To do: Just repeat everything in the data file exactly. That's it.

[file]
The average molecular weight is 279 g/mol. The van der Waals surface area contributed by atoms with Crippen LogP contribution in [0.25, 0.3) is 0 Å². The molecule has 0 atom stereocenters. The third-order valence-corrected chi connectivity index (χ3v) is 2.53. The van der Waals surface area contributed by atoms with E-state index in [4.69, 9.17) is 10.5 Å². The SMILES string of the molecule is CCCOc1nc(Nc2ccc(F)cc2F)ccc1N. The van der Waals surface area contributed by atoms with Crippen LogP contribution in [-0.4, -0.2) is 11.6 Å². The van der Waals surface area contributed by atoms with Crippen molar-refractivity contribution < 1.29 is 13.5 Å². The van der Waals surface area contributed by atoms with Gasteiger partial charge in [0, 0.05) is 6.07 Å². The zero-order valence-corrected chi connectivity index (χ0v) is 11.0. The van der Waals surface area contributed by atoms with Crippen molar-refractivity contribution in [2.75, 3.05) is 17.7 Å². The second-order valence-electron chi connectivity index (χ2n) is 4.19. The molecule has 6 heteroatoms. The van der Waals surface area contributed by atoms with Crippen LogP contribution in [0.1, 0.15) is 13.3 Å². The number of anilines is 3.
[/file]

The average molecular weight is 279 g/mol. The van der Waals surface area contributed by atoms with Crippen LogP contribution in [0.25, 0.3) is 0 Å². The molecule has 0 atom stereocenters. The third-order valence-corrected chi connectivity index (χ3v) is 2.53. The van der Waals surface area contributed by atoms with E-state index in [4.69, 9.17) is 10.5 Å². The SMILES string of the molecule is CCCOc1nc(Nc2ccc(F)cc2F)ccc1N. The van der Waals surface area contributed by atoms with Crippen LogP contribution in [-0.4, -0.2) is 11.6 Å². The van der Waals surface area contributed by atoms with Crippen molar-refractivity contribution < 1.29 is 13.5 Å². The van der Waals surface area contributed by atoms with Gasteiger partial charge in [0, 0.05) is 6.07 Å². The zero-order valence-corrected chi connectivity index (χ0v) is 11.0. The van der Waals surface area contributed by atoms with Crippen molar-refractivity contribution in [2.75, 3.05) is 17.7 Å². The second-order valence-electron chi connectivity index (χ2n) is 4.19. The molecule has 6 heteroatoms. The van der Waals surface area contributed by atoms with Crippen LogP contribution in [0.1, 0.15) is 13.3 Å². The number of anilines is 3.